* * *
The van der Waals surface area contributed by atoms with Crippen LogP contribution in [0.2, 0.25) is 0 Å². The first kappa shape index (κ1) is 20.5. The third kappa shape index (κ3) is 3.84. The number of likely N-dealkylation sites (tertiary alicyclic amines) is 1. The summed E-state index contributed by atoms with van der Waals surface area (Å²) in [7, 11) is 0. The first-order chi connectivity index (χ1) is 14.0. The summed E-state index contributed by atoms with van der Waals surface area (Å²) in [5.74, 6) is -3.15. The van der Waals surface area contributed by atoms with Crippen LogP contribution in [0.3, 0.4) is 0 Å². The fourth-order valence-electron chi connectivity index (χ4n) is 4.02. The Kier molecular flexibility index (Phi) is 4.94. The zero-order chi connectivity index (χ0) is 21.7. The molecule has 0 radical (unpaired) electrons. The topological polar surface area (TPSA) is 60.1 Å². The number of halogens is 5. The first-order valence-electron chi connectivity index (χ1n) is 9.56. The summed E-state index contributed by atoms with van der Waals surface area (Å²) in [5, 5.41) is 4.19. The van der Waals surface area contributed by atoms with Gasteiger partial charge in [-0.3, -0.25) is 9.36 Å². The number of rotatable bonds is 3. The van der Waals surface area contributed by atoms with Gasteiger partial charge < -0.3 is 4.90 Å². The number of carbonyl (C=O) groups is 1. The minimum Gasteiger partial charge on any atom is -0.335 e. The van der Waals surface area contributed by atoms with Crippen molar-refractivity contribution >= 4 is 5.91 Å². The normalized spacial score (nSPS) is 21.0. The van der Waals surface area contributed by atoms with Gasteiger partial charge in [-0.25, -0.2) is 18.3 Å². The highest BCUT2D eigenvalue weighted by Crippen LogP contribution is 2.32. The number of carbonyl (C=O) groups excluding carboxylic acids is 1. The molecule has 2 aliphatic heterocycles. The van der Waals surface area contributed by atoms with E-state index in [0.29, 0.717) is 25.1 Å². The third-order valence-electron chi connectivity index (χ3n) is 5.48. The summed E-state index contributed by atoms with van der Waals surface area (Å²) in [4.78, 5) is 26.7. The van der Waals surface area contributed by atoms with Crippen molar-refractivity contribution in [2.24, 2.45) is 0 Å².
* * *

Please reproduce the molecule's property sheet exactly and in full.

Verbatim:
The van der Waals surface area contributed by atoms with Crippen LogP contribution in [0.2, 0.25) is 0 Å². The first kappa shape index (κ1) is 20.5. The third kappa shape index (κ3) is 3.84. The number of likely N-dealkylation sites (tertiary alicyclic amines) is 1. The summed E-state index contributed by atoms with van der Waals surface area (Å²) in [7, 11) is 0. The first-order chi connectivity index (χ1) is 14.0. The summed E-state index contributed by atoms with van der Waals surface area (Å²) in [5.74, 6) is -3.15. The van der Waals surface area contributed by atoms with Crippen LogP contribution in [0.3, 0.4) is 0 Å². The fourth-order valence-electron chi connectivity index (χ4n) is 4.02. The Kier molecular flexibility index (Phi) is 4.94. The zero-order chi connectivity index (χ0) is 21.7. The molecule has 0 radical (unpaired) electrons. The topological polar surface area (TPSA) is 60.1 Å². The number of halogens is 5. The first-order valence-electron chi connectivity index (χ1n) is 9.56. The summed E-state index contributed by atoms with van der Waals surface area (Å²) in [5, 5.41) is 4.19. The van der Waals surface area contributed by atoms with Gasteiger partial charge in [-0.3, -0.25) is 9.36 Å². The number of rotatable bonds is 3. The van der Waals surface area contributed by atoms with Gasteiger partial charge < -0.3 is 4.90 Å². The number of carbonyl (C=O) groups is 1. The minimum Gasteiger partial charge on any atom is -0.335 e. The van der Waals surface area contributed by atoms with Crippen molar-refractivity contribution >= 4 is 5.91 Å². The normalized spacial score (nSPS) is 21.0. The van der Waals surface area contributed by atoms with Gasteiger partial charge in [-0.25, -0.2) is 18.3 Å². The highest BCUT2D eigenvalue weighted by Crippen LogP contribution is 2.32. The number of carbonyl (C=O) groups excluding carboxylic acids is 1. The molecule has 2 aliphatic heterocycles. The van der Waals surface area contributed by atoms with E-state index in [0.29, 0.717) is 25.1 Å². The third-order valence-electron chi connectivity index (χ3n) is 5.48. The summed E-state index contributed by atoms with van der Waals surface area (Å²) in [4.78, 5) is 26.7. The van der Waals surface area contributed by atoms with Crippen molar-refractivity contribution in [2.24, 2.45) is 0 Å².